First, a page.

Holford begins by talking about how modern farming has lead to unfit – and therefore higher fat – animals. He uses the example of chickens (where there is some evidence of increasing fat content). However, Holford’s meant to be talking about red meat – and, in this context, he’s completely wrong: as Juliet Kellow RD corrects Holford, “meat has actually got leaner and leaner over the years”.
Pork is now about generally about 30% leaner than is ‘traditional’, beef has got about 15% leaner. Lean beef is just 5% fat, lean pork about 4%. As Kellow argues, these are therefore not particularly high fat foods.
In terms of both pork and beef, there are good reasons why one might object to the more intensive farming techniques used. There are legitimate animal welfare concerns, but Holford explicitly excludes these – arguing that this is about health, not ethics. There are also issues of taste: in terms of pork, in particular, ‘rare breed’ animals, with a relatively high fat content, often taste better (shockingly, fat tastes nice…)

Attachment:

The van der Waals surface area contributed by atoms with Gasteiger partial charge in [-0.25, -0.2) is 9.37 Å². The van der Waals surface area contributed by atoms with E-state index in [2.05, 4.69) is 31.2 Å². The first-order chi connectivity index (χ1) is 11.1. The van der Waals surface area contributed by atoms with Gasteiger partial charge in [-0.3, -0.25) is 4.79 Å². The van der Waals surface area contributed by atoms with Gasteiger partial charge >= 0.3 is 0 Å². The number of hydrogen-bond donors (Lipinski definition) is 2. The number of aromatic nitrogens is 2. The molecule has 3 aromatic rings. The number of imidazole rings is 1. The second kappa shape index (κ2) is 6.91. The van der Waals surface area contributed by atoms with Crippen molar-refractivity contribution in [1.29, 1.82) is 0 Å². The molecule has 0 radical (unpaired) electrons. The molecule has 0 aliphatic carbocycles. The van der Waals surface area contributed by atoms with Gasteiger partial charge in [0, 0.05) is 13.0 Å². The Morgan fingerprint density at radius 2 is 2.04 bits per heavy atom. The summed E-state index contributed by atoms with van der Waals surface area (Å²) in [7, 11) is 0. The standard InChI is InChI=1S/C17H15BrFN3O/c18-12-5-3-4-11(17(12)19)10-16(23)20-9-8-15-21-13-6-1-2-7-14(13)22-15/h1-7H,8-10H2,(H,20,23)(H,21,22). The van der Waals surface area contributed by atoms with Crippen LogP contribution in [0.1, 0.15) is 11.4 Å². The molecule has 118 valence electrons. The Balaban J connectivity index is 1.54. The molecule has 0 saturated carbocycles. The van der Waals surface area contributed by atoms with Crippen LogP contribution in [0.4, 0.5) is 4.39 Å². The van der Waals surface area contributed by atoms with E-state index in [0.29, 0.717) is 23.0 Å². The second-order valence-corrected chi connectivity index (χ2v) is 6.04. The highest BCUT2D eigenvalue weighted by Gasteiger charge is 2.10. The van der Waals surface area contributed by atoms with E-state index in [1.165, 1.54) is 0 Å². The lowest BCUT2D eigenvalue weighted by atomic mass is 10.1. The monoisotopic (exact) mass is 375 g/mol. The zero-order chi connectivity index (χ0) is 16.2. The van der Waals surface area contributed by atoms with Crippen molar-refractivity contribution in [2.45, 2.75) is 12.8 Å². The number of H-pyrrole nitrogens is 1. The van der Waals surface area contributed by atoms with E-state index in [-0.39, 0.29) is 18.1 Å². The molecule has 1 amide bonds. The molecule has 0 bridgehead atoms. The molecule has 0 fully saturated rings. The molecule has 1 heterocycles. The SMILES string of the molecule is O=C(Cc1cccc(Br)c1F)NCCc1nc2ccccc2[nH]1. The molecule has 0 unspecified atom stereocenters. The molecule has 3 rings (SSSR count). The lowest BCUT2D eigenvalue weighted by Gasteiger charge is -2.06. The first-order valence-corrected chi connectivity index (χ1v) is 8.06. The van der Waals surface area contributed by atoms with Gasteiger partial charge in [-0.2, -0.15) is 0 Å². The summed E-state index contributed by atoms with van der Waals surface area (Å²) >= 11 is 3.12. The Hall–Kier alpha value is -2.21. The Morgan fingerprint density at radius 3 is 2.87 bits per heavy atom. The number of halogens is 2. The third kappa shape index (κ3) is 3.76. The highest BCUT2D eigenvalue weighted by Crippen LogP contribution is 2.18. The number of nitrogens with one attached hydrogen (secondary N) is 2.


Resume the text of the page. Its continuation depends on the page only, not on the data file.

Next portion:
I’ll happily pay a premium for free range, rare breed pork – better for the animal, and I like the taste. These animals may be relatively fit, but they’re also pretty high in fat. Relatively traditional farming techniques may be nicer for animals, and may make tastier food, but this doesn’t mean it’ll be healthier. Of course, most of us wouldn’t want all our food choices to be dictated by what is ‘healthiest’. If you do decide on foods this way then a) I feel sorry for you and b) you should find a better source of information than Holford.
Anyway, writing this post has started me drooling. Mm, pork fat…sweet, creamy thick pork fat, with a dab of mustard and a forkful of cabbage… I think I’ll stop writing now, before I have to clean the dribble off my monitor.